“Physicians are often flying blind as to the day-to-day lives of our patients in between office visits. I’ve long believed in the potential for wearable devices to help us stay better connected, and use real-world, individual data to deliver more informed, personalized care,” said Venkatesh Raman, M.D., interventional cardiologist at MedStar Georgetown Hospital and principal investigator for the U.S. clinical study on Fitbit’s ECG App. “Given the toll that AFib continues to take on individuals and families around the world, I’m very enthusiastic about the potential of this tool to help people detect possible AFib, a clinically important rhythm abnormality, even after they leave the physician’s office.”

Fitbit Sense is the company’s first device compatible with an ECG app that enables users to take a spot check reading of their heart that can be analyzed for the heart rhythm irregularity AFib. Users simply hold their fingers to the stainless steel ring on the watch while being still for 30 seconds to get a reading that can be downloaded and shared with a doctor. Fitbit Sense is the company’s most advanced health smartwatch, with the world’s first electrodermal activity (EDA) sensor on a smartwatch to help manage stress, and an on-wrist skin temperature sensor,[5] all powered by 6+ days of battery life.[6]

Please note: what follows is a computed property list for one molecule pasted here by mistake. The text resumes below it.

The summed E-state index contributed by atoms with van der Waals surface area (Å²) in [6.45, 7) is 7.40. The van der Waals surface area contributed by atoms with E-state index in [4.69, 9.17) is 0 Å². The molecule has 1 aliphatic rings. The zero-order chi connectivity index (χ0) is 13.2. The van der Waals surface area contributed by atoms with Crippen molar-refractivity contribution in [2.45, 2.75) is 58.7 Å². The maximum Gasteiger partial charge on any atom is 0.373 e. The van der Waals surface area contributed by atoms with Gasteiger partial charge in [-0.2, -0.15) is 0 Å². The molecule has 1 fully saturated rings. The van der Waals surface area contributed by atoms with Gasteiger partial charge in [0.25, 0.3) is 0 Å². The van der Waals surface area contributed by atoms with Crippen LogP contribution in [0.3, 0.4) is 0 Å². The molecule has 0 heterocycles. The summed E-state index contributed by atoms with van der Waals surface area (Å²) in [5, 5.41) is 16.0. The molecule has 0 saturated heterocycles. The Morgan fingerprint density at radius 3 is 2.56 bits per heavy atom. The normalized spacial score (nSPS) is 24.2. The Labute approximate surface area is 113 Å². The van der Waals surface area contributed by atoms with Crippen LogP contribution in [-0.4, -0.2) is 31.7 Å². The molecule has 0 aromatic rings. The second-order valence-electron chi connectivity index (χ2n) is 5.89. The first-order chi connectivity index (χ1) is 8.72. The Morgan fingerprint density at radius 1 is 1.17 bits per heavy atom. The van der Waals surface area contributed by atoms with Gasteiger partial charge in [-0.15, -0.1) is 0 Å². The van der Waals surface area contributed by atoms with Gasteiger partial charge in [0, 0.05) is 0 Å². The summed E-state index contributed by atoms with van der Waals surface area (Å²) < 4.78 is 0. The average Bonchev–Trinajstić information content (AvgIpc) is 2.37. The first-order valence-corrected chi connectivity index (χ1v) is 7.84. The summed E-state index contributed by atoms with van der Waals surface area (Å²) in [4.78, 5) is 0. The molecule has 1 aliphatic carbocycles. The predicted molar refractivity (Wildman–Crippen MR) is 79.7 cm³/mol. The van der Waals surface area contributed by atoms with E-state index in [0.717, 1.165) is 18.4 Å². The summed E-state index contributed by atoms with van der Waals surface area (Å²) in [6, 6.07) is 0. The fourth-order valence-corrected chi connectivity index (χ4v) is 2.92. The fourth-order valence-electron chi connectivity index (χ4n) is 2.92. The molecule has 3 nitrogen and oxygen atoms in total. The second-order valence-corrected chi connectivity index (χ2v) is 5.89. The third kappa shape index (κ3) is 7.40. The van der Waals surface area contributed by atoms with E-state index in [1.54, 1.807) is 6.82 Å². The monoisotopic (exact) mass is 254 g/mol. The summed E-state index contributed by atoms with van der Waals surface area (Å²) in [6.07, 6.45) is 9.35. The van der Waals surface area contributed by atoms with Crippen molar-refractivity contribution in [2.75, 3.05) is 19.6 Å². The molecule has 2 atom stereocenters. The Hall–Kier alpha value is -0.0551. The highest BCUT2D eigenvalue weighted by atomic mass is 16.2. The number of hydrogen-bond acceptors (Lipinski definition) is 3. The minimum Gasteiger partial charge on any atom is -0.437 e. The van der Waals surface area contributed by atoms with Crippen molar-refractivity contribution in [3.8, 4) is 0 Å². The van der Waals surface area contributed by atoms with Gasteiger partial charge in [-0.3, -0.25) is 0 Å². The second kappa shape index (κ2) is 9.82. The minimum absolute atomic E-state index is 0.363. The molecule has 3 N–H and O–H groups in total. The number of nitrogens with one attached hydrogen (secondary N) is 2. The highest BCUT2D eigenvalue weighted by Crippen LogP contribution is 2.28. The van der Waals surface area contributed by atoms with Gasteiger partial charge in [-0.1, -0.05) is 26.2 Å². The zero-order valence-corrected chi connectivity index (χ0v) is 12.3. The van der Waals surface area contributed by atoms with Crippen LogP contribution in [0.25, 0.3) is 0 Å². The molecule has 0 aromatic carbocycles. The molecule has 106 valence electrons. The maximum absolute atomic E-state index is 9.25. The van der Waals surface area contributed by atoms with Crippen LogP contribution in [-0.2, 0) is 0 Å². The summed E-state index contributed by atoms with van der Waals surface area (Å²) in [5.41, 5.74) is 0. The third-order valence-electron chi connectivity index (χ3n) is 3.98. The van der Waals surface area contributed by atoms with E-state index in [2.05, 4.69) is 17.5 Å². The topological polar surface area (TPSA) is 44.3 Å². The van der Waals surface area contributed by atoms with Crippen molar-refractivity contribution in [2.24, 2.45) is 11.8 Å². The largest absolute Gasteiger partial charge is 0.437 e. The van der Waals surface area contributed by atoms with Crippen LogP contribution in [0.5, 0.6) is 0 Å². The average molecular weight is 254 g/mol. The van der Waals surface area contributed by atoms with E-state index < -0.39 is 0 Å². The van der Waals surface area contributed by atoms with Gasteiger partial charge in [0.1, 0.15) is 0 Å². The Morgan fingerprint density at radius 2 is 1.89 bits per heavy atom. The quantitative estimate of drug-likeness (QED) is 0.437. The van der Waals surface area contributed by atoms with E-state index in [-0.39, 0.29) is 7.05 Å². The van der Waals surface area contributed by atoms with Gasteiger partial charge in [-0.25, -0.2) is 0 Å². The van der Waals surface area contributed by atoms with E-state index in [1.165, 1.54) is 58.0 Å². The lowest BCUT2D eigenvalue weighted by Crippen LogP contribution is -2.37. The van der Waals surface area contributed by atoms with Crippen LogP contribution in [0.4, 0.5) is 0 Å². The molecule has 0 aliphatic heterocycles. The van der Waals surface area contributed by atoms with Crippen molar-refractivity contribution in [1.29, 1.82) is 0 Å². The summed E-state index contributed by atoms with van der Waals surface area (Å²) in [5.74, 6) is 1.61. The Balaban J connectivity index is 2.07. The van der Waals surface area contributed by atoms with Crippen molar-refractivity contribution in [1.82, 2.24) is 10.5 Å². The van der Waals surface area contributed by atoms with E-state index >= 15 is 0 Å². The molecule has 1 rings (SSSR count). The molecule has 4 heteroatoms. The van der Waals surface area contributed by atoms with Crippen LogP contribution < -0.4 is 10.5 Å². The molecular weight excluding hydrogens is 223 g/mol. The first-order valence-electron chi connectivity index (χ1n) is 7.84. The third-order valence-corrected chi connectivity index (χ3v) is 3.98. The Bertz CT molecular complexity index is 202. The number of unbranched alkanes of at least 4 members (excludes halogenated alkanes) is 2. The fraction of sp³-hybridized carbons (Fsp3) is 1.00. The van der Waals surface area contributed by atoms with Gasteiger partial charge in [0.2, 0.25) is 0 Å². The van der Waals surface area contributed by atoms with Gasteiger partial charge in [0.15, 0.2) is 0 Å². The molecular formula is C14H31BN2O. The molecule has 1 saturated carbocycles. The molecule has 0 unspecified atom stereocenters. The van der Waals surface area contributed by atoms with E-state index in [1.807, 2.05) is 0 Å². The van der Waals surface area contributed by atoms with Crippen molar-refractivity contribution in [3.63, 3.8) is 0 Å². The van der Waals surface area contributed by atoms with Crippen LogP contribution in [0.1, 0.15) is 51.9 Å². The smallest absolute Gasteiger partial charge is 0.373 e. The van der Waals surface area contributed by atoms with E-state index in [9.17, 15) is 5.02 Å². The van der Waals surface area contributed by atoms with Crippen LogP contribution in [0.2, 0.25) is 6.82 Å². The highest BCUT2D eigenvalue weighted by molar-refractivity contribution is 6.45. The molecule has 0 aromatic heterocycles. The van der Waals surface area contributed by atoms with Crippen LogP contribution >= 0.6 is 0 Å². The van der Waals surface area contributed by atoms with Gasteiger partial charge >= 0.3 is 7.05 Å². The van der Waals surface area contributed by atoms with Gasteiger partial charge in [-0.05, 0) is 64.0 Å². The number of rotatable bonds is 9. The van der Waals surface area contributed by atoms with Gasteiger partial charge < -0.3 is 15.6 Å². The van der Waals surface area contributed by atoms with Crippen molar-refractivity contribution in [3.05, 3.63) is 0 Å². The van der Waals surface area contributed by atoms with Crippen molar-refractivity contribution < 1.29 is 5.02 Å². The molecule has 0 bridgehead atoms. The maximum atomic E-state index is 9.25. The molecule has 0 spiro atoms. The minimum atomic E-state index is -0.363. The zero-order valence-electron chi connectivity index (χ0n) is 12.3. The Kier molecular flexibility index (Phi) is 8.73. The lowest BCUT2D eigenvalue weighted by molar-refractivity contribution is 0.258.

Fitbit's Broader Commitment to Heart Health

The new ECG app is part of Fitbit’s broader approach to heart health innovation. Fitbit pioneered the use of heart rate tracking on the wrist with its PurePulse technology in 2014, which uses photoplethysmography (or PPG) to monitor the tiny blood volume fluctuations in the wrist as the heart beats, and we continue to develop innovative tools that help people better understand and manage their heart health.

Both long-term heart rhythm assessment (PPG) and spot check (ECG) technology have important roles to play and Fitbit aims to provide both options to users based on their individual needs. Long-term heart rhythm assessment could give our users the ability to identify asymptomatic AFib that could otherwise go undetected, while a spot check approach with new Fitbit ECG App can help those who want to screen themselves for possible AFib and record an ECG trace they can review with their healthcare provider.

In May 2020, the Fitbit Heart Study launched to validate the use of Fitbit’s PPG technology to identify episodes of irregular heart rhythm suggestive of AFib. In just over four months, the Fitbit Heart Study has enrolled more than 400,000 participants.[7] Fitbit users in the United States interested in participating can visit the study website or open the Fitbit app to find the Fitbit Heart Study on the Discover tab under Assessments & Reports. The results of the study will be used to support Fitbit’s regulatory submissions globally for its long-term heart rhythm assessment feature.